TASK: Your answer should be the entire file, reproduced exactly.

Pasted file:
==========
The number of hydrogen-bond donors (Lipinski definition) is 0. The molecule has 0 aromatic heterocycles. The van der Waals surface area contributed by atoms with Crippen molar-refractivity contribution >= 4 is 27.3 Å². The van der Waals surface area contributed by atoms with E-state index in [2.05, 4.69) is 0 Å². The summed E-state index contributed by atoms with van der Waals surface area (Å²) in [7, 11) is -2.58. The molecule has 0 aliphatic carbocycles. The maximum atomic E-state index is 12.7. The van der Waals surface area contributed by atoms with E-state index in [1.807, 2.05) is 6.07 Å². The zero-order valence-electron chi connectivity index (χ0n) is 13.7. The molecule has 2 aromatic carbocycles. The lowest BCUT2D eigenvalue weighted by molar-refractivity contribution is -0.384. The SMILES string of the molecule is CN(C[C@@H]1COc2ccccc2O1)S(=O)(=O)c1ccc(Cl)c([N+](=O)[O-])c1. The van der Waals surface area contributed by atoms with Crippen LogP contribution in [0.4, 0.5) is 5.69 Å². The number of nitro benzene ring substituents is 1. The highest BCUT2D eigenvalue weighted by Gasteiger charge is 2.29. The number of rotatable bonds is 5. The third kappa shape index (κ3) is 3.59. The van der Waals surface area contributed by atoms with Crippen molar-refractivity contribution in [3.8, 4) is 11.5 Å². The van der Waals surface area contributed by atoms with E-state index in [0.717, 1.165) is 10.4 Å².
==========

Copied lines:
The number of hydrogen-bond donors (Lipinski definition) is 0. The molecule has 0 aromatic heterocycles. The van der Waals surface area contributed by atoms with Crippen molar-refractivity contribution >= 4 is 27.3 Å². The van der Waals surface area contributed by atoms with E-state index in [2.05, 4.69) is 0 Å². The summed E-state index contributed by atoms with van der Waals surface area (Å²) in [7, 11) is -2.58. The molecule has 0 aliphatic carbocycles. The maximum atomic E-state index is 12.7. The van der Waals surface area contributed by atoms with E-state index in [1.807, 2.05) is 6.07 Å². The zero-order valence-electron chi connectivity index (χ0n) is 13.7. The molecule has 2 aromatic carbocycles. The lowest BCUT2D eigenvalue weighted by molar-refractivity contribution is -0.384. The SMILES string of the molecule is CN(C[C@@H]1COc2ccccc2O1)S(=O)(=O)c1ccc(Cl)c([N+](=O)[O-])c1. The van der Waals surface area contributed by atoms with Crippen LogP contribution in [0.4, 0.5) is 5.69 Å². The number of nitro benzene ring substituents is 1. The highest BCUT2D eigenvalue weighted by Gasteiger charge is 2.29. The number of rotatable bonds is 5. The third kappa shape index (κ3) is 3.59. The van der Waals surface area contributed by atoms with Crippen molar-refractivity contribution in [3.8, 4) is 11.5 Å². The van der Waals surface area contributed by atoms with E-state index in [0.717, 1.165) is 10.4 Å².